Open enrollment for health insurance under the Affordable Care Act begins in just two weeks.
In Nevada, not only do consumers have more choices this year, Silver State Health Insurance Exchange Director Heather Korbulic says the process should be more transparent because Nevada is no longer working through the federal exchange at healthcare.gov. Nevada has transitioned to its own state-based exchange at nevadahealthlink.com.
The process of leaving the federal exchange began several years ago driven, in part, by the rising fees the federal system was demanding. She said those fees grew to the point where they were consuming almost all of the money Silver State needed to operate.
Going to the state-based exchange, Korbulic said, will save Nevada more than $4 million in the first year alone, “and that’s a conservative estimate.”
“As of Nov. 1, people will be able to go online, put things in their shopping bag and purchase them,” Korbulic said.
But until then, she said people can go online at nevadahealthlink.com and click on Window Shopping to find out what’s available, how much it will cost and what their subsidy might be to help pay that premium. They can also call the exchange at 800-547-2927
So far, she said the roll-out of the new system has gone very smoothly, in large part because Nevada selected a vendor that has done this in six other states.
“Every step of the way, we’ve had successful deliverables,” she said.
So all of the Nevada exchange’s current 83,000 customers have been moved to the state platform where those who selected automatic renewal will be re-enrolled in the same or most similar plan for 2020 unless they want to change coverage.
New customers have to go online and “claim” their account by signing up.
In Clark, Washoe and Nye counties, Korbulic said consumers can choose from 27 plans offered by three insurance carriers. In the rest of the counties including Carson City, there will be 17 plans offered by two insurance carriers.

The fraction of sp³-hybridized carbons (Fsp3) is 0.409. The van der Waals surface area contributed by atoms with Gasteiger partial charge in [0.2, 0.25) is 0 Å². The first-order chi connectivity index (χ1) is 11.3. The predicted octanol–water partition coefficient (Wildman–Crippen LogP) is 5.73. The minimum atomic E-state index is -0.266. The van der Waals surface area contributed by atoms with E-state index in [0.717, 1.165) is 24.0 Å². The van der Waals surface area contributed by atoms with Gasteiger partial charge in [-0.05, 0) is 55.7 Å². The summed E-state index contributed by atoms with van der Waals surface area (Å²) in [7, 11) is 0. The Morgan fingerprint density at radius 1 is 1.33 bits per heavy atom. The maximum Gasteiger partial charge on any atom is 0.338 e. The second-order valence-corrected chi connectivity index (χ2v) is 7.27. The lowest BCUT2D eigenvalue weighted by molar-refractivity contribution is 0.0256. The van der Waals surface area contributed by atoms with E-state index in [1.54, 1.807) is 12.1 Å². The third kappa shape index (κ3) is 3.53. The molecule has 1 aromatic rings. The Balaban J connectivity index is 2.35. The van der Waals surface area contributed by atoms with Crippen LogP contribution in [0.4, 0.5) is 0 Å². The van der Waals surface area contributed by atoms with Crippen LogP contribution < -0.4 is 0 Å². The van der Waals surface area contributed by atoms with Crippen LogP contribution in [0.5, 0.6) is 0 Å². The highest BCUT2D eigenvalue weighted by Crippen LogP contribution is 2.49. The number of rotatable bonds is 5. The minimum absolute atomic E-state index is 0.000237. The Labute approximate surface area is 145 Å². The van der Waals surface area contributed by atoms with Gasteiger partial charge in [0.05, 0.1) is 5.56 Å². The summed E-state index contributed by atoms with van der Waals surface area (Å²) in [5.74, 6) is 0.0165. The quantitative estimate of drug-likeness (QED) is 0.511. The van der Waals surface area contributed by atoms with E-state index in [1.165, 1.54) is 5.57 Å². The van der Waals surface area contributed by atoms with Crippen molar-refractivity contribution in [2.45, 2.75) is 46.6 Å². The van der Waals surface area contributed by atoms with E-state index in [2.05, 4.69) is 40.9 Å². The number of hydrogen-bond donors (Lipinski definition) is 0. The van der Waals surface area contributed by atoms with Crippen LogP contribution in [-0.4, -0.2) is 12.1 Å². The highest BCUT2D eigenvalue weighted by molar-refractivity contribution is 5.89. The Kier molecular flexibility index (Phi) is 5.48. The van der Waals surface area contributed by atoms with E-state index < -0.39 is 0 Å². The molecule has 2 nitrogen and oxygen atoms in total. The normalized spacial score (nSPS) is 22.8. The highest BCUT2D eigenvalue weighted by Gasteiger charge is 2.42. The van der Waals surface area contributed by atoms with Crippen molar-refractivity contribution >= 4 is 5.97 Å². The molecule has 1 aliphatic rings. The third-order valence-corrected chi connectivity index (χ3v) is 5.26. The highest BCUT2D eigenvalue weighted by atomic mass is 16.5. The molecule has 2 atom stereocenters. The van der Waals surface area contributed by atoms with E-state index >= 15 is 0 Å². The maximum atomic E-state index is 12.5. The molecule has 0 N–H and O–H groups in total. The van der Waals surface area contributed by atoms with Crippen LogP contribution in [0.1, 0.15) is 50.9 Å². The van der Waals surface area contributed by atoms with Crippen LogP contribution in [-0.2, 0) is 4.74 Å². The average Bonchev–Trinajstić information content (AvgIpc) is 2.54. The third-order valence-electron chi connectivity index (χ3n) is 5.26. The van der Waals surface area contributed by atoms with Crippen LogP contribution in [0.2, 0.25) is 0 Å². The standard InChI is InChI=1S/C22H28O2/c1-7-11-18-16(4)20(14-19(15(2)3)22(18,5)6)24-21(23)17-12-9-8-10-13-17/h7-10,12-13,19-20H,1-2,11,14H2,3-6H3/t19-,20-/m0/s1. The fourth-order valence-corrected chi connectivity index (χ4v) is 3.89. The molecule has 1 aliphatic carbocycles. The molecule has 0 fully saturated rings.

Those plans are all Qualified Health Plans that meet the requirements of the Affordable Care Act. She said there are other plans outside of the exchange but that they may not provide all the benefits required to be a Qualified Health Plan.
So-called short term plans don’t have to cover all those areas including pre-existing conditions and other essential benefits.
She said Silver State now has 672 broker partners across the state compared to just 110 last year as well as ample navigators to help consumers through the process.
And she said Nevada is now offering six dental insurance carriers.
Korbulic said the money wasn’t the only benefit Nevada Health Link will get from moving to its own exchange. She said they will get much better access to data about their customers they couldn’t get from the federal exchange. There, all data from all participating states is basically put into one pile and she said it’s practically impossible to access figure out who their customers are. The result, they were spending money on marketing, “in a blanket fashion.”
“The data was never provided in a meaningful way,” she said.
On top of that, Korbulic said the federal exchange cut its marketing budget by 90 percent in each of the last three years.
In the last plan year, she said most state based exchanges saw increases in their enrollment while states using the federal exchange saw decreases.
“But now we know who we have. We can micro-target dollars to specific areas,” she said. “During open enrollment, we’ll know how many people are enrolling, how many completed applications and who is still pending.”
She said according to a study by the Guinn Center in Las Vegas, Nevada has the sixth highest uninsured rate in the nation, about 400,000 people. She said about 120,000 of them could be on the exchange and 77,000 could qualify for a subsidy. Much improved marketing, she said, should draw many of those people to the exchange.
“We’ve got the opportunity to find all these uninsured folks relatively stable and low priced plans”
Some of those people, she said, may be over-employed, holding several jobs but none of them full-time.
“I think some of them are eligible for subsidies,” she said.
Some 80 percent of Nevada Health Link’s current customers receive subsidies to help cover their premiums.
“I’m interested to see how competition impacts the market this year,” she said.
As for prices, Korbulic said statewide the premiums will only rise 1.6 percent for 2020. That may differ in different parts of the state.
But she said because the federal government changed the subsidy formula, out of pocket costs will rise slightly.
The final reason for going to a state based exchange, she said, is the flexibility to make policies specific to Nevada such as state specific enrollment periods.
She said, for instance, they can now enroll people in a dental plan without requiring they purchase a qualified health plan. She said that might appeal to people on Medicare for medical coverage but not dental coverage.